When I was a teenager I was plagued by nightmares that entailed a very spooky man in a black hat, black trench coat and a face that was hidden in shadows. He was after me to do me great bodily harm and I would wake up screaming, sweating, my heart pounding and scared to death.
A friend’s mother suggested my mom take me to a Gestalt therapist and there began a very effective and remarkable treatment. He had me role play in his office. I started out being the scary man and the therapist was the victim. I would sneak up on him and grab him around the throat and he would role play a frightened, weaker person. It was liberating for me. I felt strong and powerful and unafraid.
Then I would be the victim. When he grabbed my throat the therapist told me to fight back and free myself. We weren’t really fighting, and even though it wasn’t real it still gave me a feeling of being competent and strong.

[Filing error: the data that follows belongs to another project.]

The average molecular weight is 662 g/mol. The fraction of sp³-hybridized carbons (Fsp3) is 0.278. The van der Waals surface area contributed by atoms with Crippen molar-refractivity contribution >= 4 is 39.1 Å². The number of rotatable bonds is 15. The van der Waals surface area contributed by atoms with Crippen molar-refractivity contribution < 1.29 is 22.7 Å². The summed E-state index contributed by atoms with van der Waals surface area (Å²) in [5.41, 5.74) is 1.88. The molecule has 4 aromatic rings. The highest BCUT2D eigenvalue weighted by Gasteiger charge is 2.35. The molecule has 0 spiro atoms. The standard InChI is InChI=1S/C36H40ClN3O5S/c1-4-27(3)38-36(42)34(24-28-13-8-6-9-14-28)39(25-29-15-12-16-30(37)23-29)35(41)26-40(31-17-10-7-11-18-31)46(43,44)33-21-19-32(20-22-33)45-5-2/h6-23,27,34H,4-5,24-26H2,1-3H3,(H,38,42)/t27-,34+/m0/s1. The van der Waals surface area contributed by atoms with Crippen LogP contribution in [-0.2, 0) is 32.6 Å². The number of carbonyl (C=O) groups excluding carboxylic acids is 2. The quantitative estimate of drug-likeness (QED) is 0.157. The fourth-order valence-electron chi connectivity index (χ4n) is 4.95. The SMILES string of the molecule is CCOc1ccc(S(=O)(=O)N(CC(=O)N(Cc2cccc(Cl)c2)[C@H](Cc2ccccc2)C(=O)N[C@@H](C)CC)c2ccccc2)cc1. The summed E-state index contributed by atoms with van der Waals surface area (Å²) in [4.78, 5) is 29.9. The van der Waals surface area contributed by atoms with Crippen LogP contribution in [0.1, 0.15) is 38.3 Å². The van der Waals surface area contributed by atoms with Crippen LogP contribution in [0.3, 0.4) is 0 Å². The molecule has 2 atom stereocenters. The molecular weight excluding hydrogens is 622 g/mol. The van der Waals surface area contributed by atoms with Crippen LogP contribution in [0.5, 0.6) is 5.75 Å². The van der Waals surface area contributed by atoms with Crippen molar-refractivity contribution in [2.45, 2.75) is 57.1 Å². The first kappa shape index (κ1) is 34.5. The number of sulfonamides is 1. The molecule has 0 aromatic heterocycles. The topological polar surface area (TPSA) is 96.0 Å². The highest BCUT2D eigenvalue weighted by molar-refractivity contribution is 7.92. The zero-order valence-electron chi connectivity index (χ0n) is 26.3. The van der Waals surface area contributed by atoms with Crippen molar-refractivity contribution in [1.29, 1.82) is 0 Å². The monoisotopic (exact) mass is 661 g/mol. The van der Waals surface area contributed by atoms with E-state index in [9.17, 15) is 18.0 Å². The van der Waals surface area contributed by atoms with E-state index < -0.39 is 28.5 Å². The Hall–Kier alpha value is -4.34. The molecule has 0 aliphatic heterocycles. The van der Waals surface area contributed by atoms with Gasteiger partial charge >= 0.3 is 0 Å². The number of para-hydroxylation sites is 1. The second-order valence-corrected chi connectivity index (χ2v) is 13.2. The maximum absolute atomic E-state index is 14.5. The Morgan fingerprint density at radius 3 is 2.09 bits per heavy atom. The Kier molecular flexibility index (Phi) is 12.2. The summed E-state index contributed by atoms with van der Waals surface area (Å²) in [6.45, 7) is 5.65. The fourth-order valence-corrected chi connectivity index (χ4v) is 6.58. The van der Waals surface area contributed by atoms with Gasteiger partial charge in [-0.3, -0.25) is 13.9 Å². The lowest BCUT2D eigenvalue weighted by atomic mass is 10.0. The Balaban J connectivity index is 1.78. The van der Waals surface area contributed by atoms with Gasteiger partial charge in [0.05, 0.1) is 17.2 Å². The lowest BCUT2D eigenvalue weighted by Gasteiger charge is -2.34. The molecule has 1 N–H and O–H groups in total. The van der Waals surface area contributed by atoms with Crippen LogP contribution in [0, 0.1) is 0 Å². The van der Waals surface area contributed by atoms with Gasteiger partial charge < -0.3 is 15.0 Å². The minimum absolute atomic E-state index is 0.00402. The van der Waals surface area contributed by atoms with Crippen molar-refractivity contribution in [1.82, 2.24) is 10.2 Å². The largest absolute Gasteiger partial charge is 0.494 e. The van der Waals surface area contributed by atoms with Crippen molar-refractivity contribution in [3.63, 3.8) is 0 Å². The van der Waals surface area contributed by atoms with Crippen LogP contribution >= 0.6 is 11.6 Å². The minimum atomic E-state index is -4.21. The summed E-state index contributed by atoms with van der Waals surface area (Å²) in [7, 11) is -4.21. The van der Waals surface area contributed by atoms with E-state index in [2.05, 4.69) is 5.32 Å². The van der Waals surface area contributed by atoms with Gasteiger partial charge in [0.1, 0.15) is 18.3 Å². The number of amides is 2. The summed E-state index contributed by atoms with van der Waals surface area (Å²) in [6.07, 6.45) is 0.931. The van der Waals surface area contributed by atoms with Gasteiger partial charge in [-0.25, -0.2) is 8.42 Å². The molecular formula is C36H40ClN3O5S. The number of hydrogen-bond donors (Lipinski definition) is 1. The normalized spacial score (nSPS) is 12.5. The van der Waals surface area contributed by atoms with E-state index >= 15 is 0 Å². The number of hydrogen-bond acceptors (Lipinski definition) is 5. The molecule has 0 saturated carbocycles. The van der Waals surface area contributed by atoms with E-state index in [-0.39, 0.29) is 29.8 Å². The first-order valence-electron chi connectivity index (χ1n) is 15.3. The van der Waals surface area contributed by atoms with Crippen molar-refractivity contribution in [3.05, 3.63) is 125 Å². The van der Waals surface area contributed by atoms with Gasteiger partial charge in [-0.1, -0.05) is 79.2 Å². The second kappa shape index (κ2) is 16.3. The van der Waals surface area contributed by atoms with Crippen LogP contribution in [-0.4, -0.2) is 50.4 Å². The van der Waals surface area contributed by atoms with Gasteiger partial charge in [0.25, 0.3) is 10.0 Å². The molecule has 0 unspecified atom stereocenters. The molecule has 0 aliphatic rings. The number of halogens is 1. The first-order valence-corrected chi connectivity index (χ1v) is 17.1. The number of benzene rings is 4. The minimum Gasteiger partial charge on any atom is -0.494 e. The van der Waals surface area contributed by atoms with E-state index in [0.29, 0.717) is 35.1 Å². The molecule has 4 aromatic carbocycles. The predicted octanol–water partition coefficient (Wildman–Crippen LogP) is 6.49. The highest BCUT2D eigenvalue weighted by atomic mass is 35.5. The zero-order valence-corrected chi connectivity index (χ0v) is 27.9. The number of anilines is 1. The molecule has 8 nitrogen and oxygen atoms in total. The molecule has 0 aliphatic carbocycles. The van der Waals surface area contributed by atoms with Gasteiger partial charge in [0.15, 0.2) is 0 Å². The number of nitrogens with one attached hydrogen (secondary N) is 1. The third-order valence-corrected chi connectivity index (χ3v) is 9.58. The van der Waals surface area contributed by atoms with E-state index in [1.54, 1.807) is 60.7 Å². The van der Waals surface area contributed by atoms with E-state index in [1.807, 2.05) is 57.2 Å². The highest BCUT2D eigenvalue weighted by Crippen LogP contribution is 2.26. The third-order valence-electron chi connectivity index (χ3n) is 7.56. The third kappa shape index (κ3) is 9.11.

He told me that when I had the bad dream and woke up to lay there and finish the dream in my head re-playing it to where I would get the upper hand and ‘beat up’ the attacker.
I did this a few times and I quit having the nightmares. What was really interesting is that during the role playing there would be dialog and it was as though I had actually become the scary person. I have used Gestalt since then with situations that gave me anxiety. I would speak out my fears and then change roles and be the strong adult talking through those fears. Verbalizing them tended to take most of the power away from them.
Now, as a writer I am finding role playing to be a great tool in developing my characters. I can get a feel for their expressions, tones, quirks and dialogue. Through role playing I also find out the motivations for certain actions on both the Protagonist’s part and the Antagonist’s.
I’ve included a link to an article on Gestalt therapy that discusses how the therapist guides the patient to directly experience a situation rather than talk about it. It tells about the Internal Dialogue experiment where the client role plays both sides of an issue or conflict in order to gain a deeper understanding of their own feelings and the situation. There are other techniques discussed and I just find these types of exercises to be really helpful with my writing.
Do you Gestalt?
Nancy A. Niles is the author of Vendetta: A Deadly Win and Lethal Echoes.